Starring alongside Heard is a cluster of fellow patients, each one of them strikingly attractive and possessed of telegraphed manias that their characters revolve around. The actors carry their roles well, but the problem is that by grounding their characters in their psychiatric disorders the screenwriters have taken a pathetically lazy approach to characterization. Rather than interesting, fully developed personalities who are suffering from afflictions grafted onto and eclipsing their core selves, what we are given is a series of neuroses that happen to have arms and legs. This is not how one constructs a set of well-rounded protagonists, and frankly the authors should be rather ashamed of themselves.

Jared Harris, apparently on hiatus from MAD MEN, appears here as the confusing Dr Stringer. Though Harris is of course an excellent actor, he doesn’t have all that much to work with in this role. Much of Dr Stringer goes unexplored, to the film’s detriment since a vast amount of fascinating storyline could have been teased out of the paper-thin hints we receive of his history within the hospital he directs. Especially frustrating are exchanges he has with other staff, particularly head nurse Ms Lundt (Susanna Burney delivering a somewhat phoned in Nurse Ratchet impersonation), which hint at real conflict within the institution itself that threatens to undermine the hierarchy therein that we would naturally assume to be stable.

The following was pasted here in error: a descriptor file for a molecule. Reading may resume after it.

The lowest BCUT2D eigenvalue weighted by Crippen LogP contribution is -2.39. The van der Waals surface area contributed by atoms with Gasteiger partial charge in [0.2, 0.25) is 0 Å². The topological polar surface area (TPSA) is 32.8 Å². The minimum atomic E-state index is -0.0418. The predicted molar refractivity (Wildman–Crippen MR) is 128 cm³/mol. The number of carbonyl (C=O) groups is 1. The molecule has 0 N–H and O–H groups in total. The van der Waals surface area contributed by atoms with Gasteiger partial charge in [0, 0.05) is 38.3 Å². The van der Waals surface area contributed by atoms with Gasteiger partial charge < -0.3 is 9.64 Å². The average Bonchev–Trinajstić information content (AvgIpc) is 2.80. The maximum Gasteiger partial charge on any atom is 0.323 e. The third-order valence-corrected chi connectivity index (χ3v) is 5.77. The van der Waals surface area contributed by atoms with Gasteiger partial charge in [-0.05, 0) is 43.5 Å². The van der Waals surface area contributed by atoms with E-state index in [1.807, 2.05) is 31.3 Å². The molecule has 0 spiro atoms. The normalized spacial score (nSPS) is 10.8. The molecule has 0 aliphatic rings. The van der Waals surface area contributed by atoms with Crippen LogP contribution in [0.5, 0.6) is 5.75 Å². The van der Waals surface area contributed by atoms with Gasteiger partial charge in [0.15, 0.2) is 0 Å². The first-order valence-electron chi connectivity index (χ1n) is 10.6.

So, a talented cast, crew, and cast, all plagued by banal elements hampering their very best efforts. Ultimately the problems with THE WARD come down to the writing. Mysteries are either under-developed or over-explained. Tired and easily recognizable elements are not brought to bear with any sense of innovation or original thought. Characterization is weak, at best, and frustratingly absent at worst. Lazy choices (why is this a period piece?) abound, betraying the viewer by hinting at what COULD have been accomplished if the scriptwriters hadn’t shied away at the last hurdle. Genuine frights are co-opted by standard jump scares, and a progression of natural tension is undercut by pedestrian execution that plays to cheap anxiety rather than challenging unsettling of surety in assumptions.

THE WARD is hardly the triumphant return to feature directing that John Carpenter deserves — and is abundantly capable of. The film is well worth seeing for viewers who are interested in seeing technical masters work their craft, or are intrigued by talented actors doing what they can with a mediocre script. For horror fans, there have been significantly better ghost stories and haunted house stories coming to DVD and theatres over the past few years. If psychiatric thrillers combined with tawdry spook stories and an ASTOUNDING number of jump scares whet your appetite for cinema, then enjoy. But for viewers who had hoped for something more original than refried plots and unconvincing characters, I’m afraid that you’ll have to look elsewhere. Or, like me, keep waiting for Carpenter to hit his high water mark once more.

On a scale of one to ten THE THINGS, I give THE WARD a two.

On a scale of one to ten SAMURAI COPs, I give THE WARD a one point five.